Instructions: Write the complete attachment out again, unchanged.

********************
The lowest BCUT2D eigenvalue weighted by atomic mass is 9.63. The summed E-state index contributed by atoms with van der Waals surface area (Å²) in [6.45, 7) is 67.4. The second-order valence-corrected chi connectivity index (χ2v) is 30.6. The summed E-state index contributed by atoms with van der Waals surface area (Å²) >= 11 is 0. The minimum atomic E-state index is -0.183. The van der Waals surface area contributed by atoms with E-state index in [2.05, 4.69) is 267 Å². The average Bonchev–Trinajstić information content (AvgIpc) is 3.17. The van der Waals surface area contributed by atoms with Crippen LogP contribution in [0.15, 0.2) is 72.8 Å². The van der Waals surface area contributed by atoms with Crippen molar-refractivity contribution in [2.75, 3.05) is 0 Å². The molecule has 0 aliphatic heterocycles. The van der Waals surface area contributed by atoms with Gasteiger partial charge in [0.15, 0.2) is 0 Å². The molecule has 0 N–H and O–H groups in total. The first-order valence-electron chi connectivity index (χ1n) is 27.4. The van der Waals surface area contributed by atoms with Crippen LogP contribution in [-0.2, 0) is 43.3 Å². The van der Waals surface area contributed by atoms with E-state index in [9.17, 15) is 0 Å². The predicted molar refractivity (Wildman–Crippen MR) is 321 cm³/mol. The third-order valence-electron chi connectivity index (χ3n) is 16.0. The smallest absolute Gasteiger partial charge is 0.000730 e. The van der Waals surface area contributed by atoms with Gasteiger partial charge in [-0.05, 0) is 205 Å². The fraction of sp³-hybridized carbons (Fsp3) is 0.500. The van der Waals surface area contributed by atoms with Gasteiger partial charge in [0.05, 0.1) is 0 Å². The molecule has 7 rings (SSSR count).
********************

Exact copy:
The lowest BCUT2D eigenvalue weighted by atomic mass is 9.63. The summed E-state index contributed by atoms with van der Waals surface area (Å²) in [6.45, 7) is 67.4. The second-order valence-corrected chi connectivity index (χ2v) is 30.6. The summed E-state index contributed by atoms with van der Waals surface area (Å²) >= 11 is 0. The minimum atomic E-state index is -0.183. The van der Waals surface area contributed by atoms with E-state index in [2.05, 4.69) is 267 Å². The average Bonchev–Trinajstić information content (AvgIpc) is 3.17. The van der Waals surface area contributed by atoms with Crippen LogP contribution in [0.15, 0.2) is 72.8 Å². The van der Waals surface area contributed by atoms with Crippen molar-refractivity contribution in [2.75, 3.05) is 0 Å². The molecule has 0 aliphatic heterocycles. The van der Waals surface area contributed by atoms with Gasteiger partial charge in [0.15, 0.2) is 0 Å². The molecule has 0 N–H and O–H groups in total. The first-order valence-electron chi connectivity index (χ1n) is 27.4. The van der Waals surface area contributed by atoms with Crippen LogP contribution in [-0.2, 0) is 43.3 Å². The van der Waals surface area contributed by atoms with E-state index in [9.17, 15) is 0 Å². The predicted molar refractivity (Wildman–Crippen MR) is 321 cm³/mol. The third-order valence-electron chi connectivity index (χ3n) is 16.0. The smallest absolute Gasteiger partial charge is 0.000730 e. The van der Waals surface area contributed by atoms with Gasteiger partial charge in [-0.05, 0) is 205 Å². The fraction of sp³-hybridized carbons (Fsp3) is 0.500. The van der Waals surface area contributed by atoms with Gasteiger partial charge in [0.05, 0.1) is 0 Å². The molecule has 7 rings (SSSR count).